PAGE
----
Post-data collection statistical adjustments require analysis procedures that reflect departures from simple random sampling. PSRAI calculates the effects of these design features so that an appropriate adjustment can be incorporated into tests of statistical significance when using these data. The so-called “design effect” or deff represents the loss in statistical efficiency that results from systematic non-response. The total sample design effect for this survey is 1.46.
PSRAI calculates the composite design effect for a sample of size n, with each case having a weight, wi as:
In a wide range of situations, the adjusted standard error of a statistic should be calculated by multiplying the usual formula by the square root of the design effect (√deff ). Thus, the formula for computing the 95% confidence interval around a percentage is:
where p is the sample estimate and n is the unweighted number of sample cases in the group being considered.
The survey’s margin of error is the largest 95% confidence interval for any estimated proportion based on the total sample—the one around 50%. For example, the margin of error for the entire sample is ±2.2 percentage points. This means that in 95 out every 100 samples drawn using the same methodology, estimated proportions based on the entire sample will be no more than 2.2 percentage points away from their true values in the population. It is important to remember that sampling fluctuations are only one possible source of error in a survey estimate. Other sources, such as respondent selection bias, questionnaire wording and reporting inaccuracy, may contribute additional error of greater or lesser magnitude.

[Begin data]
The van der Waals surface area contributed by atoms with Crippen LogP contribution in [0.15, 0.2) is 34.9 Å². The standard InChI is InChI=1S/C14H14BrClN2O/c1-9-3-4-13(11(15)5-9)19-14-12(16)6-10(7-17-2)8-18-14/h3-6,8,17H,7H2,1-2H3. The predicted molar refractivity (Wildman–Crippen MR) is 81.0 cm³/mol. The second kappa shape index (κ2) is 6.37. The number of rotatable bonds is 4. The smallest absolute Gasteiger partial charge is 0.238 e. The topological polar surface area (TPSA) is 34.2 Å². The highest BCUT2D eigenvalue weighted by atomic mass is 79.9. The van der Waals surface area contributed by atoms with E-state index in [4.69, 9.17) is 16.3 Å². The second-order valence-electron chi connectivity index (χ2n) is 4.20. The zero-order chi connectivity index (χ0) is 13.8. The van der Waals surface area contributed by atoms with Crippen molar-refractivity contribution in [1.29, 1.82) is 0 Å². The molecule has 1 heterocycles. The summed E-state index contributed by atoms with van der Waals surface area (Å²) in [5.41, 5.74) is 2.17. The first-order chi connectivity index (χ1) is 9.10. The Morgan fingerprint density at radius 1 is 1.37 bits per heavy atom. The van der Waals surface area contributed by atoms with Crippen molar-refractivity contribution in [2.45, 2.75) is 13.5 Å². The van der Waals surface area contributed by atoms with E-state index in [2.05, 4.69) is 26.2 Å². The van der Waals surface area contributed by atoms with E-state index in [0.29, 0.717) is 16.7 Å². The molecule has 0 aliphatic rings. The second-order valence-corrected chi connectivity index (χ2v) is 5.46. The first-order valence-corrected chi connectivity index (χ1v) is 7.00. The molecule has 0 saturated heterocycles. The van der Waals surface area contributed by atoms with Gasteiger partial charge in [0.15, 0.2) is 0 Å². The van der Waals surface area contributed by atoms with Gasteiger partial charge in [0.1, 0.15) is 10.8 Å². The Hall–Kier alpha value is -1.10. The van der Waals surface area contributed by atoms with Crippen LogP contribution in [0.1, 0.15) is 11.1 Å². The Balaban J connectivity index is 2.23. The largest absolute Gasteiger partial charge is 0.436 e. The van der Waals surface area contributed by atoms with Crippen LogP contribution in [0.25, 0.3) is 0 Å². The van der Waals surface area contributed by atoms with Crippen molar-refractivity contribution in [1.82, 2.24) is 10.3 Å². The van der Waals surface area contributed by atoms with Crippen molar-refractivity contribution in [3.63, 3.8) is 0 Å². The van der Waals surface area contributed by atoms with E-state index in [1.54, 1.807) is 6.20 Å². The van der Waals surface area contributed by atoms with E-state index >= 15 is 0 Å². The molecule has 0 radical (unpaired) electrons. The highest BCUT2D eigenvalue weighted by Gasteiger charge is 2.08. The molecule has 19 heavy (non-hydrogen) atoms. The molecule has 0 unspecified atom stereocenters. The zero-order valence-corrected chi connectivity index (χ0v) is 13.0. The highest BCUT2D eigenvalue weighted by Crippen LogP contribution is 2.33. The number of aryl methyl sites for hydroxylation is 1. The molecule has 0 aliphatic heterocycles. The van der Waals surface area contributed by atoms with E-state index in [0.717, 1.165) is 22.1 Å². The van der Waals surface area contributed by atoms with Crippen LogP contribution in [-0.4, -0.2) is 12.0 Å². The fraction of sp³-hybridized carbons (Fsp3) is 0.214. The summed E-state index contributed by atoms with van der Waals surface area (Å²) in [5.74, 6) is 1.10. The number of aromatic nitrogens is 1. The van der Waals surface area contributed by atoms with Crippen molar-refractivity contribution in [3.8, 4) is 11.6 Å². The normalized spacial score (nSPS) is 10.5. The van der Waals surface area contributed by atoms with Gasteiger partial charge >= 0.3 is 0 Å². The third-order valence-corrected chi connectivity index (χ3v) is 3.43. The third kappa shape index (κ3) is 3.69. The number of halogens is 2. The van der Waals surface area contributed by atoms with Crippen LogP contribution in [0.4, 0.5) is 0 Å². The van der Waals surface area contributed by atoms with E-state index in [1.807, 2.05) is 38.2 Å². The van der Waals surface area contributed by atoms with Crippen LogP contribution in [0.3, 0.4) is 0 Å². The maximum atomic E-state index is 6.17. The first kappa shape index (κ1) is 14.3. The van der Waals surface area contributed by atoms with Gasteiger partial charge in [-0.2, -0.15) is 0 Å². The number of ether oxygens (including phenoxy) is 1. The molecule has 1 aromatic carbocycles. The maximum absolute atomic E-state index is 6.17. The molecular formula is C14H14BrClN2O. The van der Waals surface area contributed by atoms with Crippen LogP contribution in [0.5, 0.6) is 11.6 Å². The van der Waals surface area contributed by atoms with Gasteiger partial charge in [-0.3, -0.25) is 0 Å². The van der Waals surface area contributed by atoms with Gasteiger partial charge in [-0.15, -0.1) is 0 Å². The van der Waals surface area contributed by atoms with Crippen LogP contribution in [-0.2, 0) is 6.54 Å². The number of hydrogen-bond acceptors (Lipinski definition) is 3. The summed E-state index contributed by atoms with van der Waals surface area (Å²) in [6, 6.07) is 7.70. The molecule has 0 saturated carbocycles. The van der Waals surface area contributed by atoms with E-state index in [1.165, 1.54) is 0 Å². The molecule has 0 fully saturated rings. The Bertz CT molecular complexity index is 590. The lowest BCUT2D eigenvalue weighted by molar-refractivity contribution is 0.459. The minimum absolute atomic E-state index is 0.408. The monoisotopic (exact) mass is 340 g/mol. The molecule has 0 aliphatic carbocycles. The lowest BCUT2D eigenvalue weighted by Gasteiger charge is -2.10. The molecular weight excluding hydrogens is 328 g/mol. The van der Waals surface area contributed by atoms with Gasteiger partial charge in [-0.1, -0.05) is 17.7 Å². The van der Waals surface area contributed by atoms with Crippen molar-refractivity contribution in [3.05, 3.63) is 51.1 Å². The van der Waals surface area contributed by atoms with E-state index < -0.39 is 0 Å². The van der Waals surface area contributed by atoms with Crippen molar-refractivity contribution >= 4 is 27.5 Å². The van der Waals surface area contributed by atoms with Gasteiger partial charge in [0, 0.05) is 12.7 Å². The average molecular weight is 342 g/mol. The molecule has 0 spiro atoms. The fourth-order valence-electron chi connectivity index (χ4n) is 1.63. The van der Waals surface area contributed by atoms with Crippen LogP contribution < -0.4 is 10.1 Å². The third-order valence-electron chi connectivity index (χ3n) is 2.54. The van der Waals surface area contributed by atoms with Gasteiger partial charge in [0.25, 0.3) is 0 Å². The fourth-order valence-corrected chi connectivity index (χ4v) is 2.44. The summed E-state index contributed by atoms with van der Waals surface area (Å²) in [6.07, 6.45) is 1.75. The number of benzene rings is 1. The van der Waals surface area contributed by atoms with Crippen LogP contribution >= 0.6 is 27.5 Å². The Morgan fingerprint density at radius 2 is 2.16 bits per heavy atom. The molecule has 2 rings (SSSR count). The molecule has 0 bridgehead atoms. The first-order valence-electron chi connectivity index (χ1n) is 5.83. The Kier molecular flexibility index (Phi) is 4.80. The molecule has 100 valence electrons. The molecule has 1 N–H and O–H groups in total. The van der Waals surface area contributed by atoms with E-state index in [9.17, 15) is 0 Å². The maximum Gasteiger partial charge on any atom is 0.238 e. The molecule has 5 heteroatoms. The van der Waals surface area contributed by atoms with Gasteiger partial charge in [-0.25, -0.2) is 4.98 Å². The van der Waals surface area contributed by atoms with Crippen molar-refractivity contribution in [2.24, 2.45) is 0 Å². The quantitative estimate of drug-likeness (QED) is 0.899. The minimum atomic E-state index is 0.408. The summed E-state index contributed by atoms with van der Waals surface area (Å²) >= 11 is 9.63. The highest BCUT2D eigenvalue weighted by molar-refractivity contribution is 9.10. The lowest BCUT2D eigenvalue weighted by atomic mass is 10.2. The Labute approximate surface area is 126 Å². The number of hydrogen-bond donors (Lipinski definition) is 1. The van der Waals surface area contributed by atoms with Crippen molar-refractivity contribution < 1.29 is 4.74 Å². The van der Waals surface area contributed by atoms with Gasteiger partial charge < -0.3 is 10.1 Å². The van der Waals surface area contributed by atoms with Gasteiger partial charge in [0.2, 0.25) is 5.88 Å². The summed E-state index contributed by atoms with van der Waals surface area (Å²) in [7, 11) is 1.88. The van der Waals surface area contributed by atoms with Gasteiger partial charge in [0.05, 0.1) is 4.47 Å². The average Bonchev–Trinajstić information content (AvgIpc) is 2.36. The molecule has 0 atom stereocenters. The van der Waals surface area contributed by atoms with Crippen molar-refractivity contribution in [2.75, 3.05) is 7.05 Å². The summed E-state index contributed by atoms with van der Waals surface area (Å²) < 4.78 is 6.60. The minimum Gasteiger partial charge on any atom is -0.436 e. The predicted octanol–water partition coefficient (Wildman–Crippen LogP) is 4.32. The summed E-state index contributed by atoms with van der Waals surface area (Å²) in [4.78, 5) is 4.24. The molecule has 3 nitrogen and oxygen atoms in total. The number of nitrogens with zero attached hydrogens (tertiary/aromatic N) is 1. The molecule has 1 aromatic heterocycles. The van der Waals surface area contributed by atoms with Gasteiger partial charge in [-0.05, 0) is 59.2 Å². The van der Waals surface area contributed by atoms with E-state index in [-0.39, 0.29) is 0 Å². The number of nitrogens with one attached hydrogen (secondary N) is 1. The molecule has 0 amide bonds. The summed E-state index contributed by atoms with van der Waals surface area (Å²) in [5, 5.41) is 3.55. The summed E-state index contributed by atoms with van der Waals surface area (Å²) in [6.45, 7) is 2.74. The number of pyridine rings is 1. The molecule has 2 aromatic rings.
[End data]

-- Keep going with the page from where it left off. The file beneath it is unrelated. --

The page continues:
Table 2 reports the disposition of all sampled telephone numbers ever dialed from the original telephone number samples. The response rate estimates the fraction of all eligible respondents in the sample that were ultimately interviewed. At PSRAI it is calculated by taking the product of three component rates:21
- Contact rate—the proportion of working numbers where a request for interview was made22
- Cooperation rate—the proportion of contacted numbers where a consent for interview was at least initially obtained, versus those refused
- Completion rate—the proportion of initially cooperating and eligible interviews that were completed
Thus the response rate for the landline sample was 14 percent. The response rate for the cellular sample was 11 percent.
The qualitative material in this report, including the extended quotes from individuals regarding e-books and library use, comes from two sets of online interviews that were conducted in May 2012. The first group of interviews was of library patrons who have borrowed an e-book from the library. Some 6,573 people answered at least some of the questions on the patron canvassing, and 4,396 completed the questionnaire. The second group of interviews was of librarians themselves. Some 2,256 library staff members answered at least some of the questions on the canvassing of librarians, and 1,180 completed the questionnaire. Both sets of online interviews were opt-in canvassings meant to draw out comments from patrons and librarians, and they are not representative of the general population or even library users. As a result, no statistics or specific data points from either online questionnaire are cited in this report.